Is it possible to really lose weight with a grape? Most certainly. Keep in mind, this is no "grape diet" or "grape juice diet" or some other fad. Losing weight with a grape is interesting as you have to look at it in a different way.
Let me explain. A while back, my wife Sharon and I went on a spiritual retreat in Boone, NC, high among the Blue Ridge Mountains to the Art Of Living Retreat Center. We attended lectures and participated in various activities throughout our stay.
We were wrapping up our group exercises and it was time for a meal. I think it was lunch, We were all very hungry and it seemed that lunch was going to be late. We were patient and no one was complaining. That however did not stop our stomachs from growling and we were wondering when we would eat as it seemed the meal was late, very late. The kitchen was being run by volunteers who were also attending courses and sessions.
At one point I heard some talk of a grape exercise and should the class do it. I had no idea what that was but if it involved eating grapes, hey I was up for it. The leader sent her assistant off to the kitchen to get some grapes. I probably wasn't alone, hoping the grapes would be here soon. I couldn't wait for the bounty of grapes to appear. The kitchen staff could carry on with their lunch duties, but so long as we all had some grapes to chomp on, that would probably hold us until we were given the word that lunch had been prepared.
To my surprise, when the grape exercise assistant reappeared in the room, I did not see any bounty or bags of grapes. Instead, he held in his hands merely a bowl and a spoon in what looked like probably only enough to feed each of us one measly grape. I'm thinking, this is an exercise?
The assistant carefully scooped out one grape per person and went around the room until we all had one. I don't think any of us were upset, more curious than anything. When I was given my grape I was instructed not to eat it. That lead us to the grape exercise.
A lot of time has passed and I don't recall all the particulars, but the grape exercise went something like this....The instructor said:
"Pretend you have never seen a grape before. Hold the grape in your hands. Do not eat the grape. Now, just look at it. Look at the grape. Observe the shape, how it is oval. Notice what the ends look like, really look at it. Look at the surface of the grape and the color, do you see how it is darker in the center and perhaps lighter at the ends..." At this point I am thinking, "this is an exercise? Couldn't they just tell stories or something until lunch is ready? I don't want to look at the grape, I want to eat it."
The instructor must have read my mind, she said again to the group "Do not eat the grape. look at it in your hand. Notice the surface texture. Do you see how mostly smooth it is? Do you see any imperfections or marks? Now look at the end with the little circle. Observe all the detail."
I, like the rest of the group, followed her instructions. We did not eat the grapes. We just held them in our hands observing all the details. Personally, I had never taken so much time with grapes before. You know, you just pop 'em in your mouth and eat 'em.
The grape exercise slowed us all down. Although we were all pretty hungry still, our focus was not on the hunger, but the grape we held in our hands and we started to notice how special this gift of nature actually was.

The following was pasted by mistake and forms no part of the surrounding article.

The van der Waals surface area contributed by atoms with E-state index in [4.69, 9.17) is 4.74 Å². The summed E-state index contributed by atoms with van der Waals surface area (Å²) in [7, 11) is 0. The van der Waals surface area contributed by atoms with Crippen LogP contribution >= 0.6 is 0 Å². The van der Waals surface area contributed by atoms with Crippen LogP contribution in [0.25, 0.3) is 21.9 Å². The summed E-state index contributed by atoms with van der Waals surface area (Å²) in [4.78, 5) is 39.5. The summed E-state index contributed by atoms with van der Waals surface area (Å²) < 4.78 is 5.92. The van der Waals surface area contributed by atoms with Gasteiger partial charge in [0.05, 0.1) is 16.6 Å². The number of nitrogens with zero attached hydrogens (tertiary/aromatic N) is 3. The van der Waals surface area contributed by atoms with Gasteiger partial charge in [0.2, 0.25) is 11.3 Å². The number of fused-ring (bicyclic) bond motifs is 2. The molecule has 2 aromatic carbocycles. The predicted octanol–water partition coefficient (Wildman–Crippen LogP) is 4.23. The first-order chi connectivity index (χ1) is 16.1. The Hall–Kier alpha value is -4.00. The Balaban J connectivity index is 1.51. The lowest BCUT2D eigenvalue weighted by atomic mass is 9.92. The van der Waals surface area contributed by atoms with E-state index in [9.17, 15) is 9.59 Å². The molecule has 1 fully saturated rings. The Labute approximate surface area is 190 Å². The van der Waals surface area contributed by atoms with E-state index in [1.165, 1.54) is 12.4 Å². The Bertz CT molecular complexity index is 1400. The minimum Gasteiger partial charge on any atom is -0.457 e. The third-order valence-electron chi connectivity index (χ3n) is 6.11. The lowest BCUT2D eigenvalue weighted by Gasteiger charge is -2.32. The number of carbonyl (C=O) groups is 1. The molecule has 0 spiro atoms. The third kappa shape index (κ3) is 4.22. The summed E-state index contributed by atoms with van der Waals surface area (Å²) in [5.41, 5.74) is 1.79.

We were then told: "Now take the grape, and place it in your mouth, but do not bite it, just put the grape in your mouth. Then notice how the grape feels in your mouth. Use your tongue and move the grape, roll it around your mouth, notice how it feels."
Moving on she said: "Now, bite into the grape, but do not swallow the juice. Take one bite only into the grape." We all complied. "Notice how the juice tastes in your mouth. Is it sweet? Is it sour? Now, you may swallow the juice. How does the juice feel going down your throat. Observe the sensation but do not eat the rest of the grape."
"OK, now you may chew the grape and finish it. How was it? How was your grape?"
Yes, I was hungry. Yes it was only one grape, but for me it was the absolute best tasting grape I ever had in my life.
This was not just a grape exercise, it was a mindfulness exercise, which helps you focus your attention on the present, observe life and live in the moment. In today's society, we do everything fast. We move fast, we drive fast, we try to multi-task fast. We do everything fast and that includes eating. When we eat fast, we don't take the time to fully process what we are doing and what we are consuming. For example, most people just pop grapes in their mouths and eat them but do not notice all the details; colors, textures, flavors, etc. We often eat our food quickly, mindlessly and then move on.
Digestion begins in the mouth. When we slow down and chew our food, we are improving our digestion. Mahatma Gandhi said it well: "Chew your drink and drink your food." He was referring to the importance of chewing until the food turns liquid in your mouth. The more time it takes to chew your food, the better it is on your digestion and absorption. This will allow your brain to receive the signals that you are full and will ultimately eat less. If you want to lose weight, try chewing your food until it's liquid.Slow down and enjoy.
Art of Living retreat center courtesy of Sandeep Karode
Bunch of Grapes courtesy of Jose Alba and
Bowl of Grapes courtesy of Devils Apricot on Pixabay used under Creative Commons
Grape in Hand courtesy of Galaxies and Hurricanes on Photopin (license)